By Alecia Pulver, Assistant Principal K-12 Each Wednesday, Stanley Public Schools releases students early to provide time for something called PLC’s, or professional learning communities. Community members may be wondering what is happening at this time and how does it benefit our students. PLC’s are groups of teachers engaging in an ongoing process achieve better results for the students they serve. Some PLC’s are formed by grade level, while others are arranged according to subject. Members work together to clarify what each student must learn, monitor learning on a timely basis, provide interventions for students who struggle, and expand learning when students have already mastered the goal. Teachers spend time reviewing state standards and national assessments to what is critical for students to master. They develop assessments designed to measure students’ knowledge. The teachers then adjust their instruction based on students’ needs. Formative assessments developed in PLC’s are used to direct the instruction in the classroom before the students are tested on material. Teachers can determine if students need more time and practice with instruction, or if they have mastered the skill and are ready to move on. Summative assessments are more traditional tests – a student receives a grade and the teacher moves on to the next chapter. A medical analogy can help distinguish between the two: A formative assessment is checkup or yearly physical – you get an understanding of your health and what you need to change to improve your quality of life, such as changing your diet to lower your cholesterol. A summative assessment is like an autopsy. It is an assessment of how a person’s health was – it’s too late   Login or Subscribe to view full stories.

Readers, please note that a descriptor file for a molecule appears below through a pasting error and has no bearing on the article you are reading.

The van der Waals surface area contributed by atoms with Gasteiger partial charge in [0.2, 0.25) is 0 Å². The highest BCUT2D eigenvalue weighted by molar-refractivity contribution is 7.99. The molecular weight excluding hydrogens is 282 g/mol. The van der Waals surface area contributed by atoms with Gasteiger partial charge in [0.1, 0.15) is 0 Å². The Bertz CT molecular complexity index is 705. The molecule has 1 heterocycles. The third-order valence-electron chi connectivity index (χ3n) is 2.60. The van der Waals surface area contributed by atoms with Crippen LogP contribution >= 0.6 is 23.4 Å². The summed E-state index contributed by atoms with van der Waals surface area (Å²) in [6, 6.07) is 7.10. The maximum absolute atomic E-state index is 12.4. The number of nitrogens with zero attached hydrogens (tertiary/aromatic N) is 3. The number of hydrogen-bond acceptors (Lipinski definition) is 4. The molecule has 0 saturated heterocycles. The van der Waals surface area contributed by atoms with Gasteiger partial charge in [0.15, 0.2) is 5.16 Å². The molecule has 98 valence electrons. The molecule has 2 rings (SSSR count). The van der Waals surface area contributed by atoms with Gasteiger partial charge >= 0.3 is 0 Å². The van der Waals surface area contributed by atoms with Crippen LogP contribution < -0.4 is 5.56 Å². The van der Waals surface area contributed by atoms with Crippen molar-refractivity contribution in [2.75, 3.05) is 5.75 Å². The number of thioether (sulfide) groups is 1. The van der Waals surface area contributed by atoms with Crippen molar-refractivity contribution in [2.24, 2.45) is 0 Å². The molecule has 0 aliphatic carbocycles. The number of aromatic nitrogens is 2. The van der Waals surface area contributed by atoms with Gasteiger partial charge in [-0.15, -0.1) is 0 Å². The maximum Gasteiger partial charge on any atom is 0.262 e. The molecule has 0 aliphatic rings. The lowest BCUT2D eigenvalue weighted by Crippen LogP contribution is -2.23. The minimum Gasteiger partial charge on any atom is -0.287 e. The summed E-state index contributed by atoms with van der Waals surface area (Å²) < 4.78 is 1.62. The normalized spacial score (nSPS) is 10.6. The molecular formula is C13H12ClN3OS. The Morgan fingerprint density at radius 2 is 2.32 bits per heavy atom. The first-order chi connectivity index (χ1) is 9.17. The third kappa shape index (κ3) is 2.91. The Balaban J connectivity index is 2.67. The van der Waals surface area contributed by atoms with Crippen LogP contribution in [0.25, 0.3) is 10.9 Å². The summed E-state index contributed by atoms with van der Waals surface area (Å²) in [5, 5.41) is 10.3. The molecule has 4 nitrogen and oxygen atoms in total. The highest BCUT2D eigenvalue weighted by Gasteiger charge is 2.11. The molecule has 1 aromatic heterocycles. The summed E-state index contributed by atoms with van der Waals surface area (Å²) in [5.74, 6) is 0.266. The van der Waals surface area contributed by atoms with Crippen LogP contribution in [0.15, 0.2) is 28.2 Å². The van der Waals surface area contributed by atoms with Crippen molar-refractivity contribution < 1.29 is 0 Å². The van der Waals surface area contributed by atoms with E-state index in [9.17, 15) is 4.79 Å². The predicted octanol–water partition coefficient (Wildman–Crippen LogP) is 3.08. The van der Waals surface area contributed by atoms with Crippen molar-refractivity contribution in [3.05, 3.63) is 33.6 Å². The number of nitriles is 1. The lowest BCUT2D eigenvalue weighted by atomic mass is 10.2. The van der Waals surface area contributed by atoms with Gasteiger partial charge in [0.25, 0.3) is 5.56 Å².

Excellence In Agriculture Celebrated During Harvest Bowl

The success, dedication and hard work of outstanding agriculturists in 53 counties in North Dakota and nine counties in Minnesota were honored during the 44th annual Harvest Bowl program at North Dakota State University, on November 10. 2017 Harvest Bowl honorees included the following from our area: • Fort Berthold – Blaine and Mary Foote, New Town: Blaine and Mary Foote previously farmed 10,000 acres south of Parshall. During their 20 years of farming , they raised oats, alfalfa, 300 head of grass-fed beef cattle and 200 bucking horses with very sought-after bloodlines. Blaine received numerous awards in rodeo competitions during his youth and qualified for the Indian National Finals twice. The Footes also have received awards for their bucking stock for rodeos. They have organized the Adrian Foote Memorial Rodeo, a Professional Rodeo Cowboys Association event, in New Town for the last seven years and worked with NDSU Extension to organize the Fort Berthold Horse Fun Day and MHA National Youth Rodeo. Blaine also is quality control coordinator at 4 Bears Casino in New Town. Mary serves on local election boards and is involved in preparing food for local gatherings. They have five children. • Mountrail – Barb and Alan DeTienne, Parshall: Barb and Alan DeTienne raise commercial Red Angus cattle, spring wheat, flax, peas, soybeans, barley for hay, cover crops and alfalfa using no-tillage farming practices and rotational grazing on land near Parshall that Alan’s grandfather homesteaded. They have been farming for 24 years and received the Distinguished Service Award for Mountrail County and 4-H Distinguished Leader Award. Barb also is an active 4-H council member, club leader and youth supporter, and   Login or Subscribe to view full stories.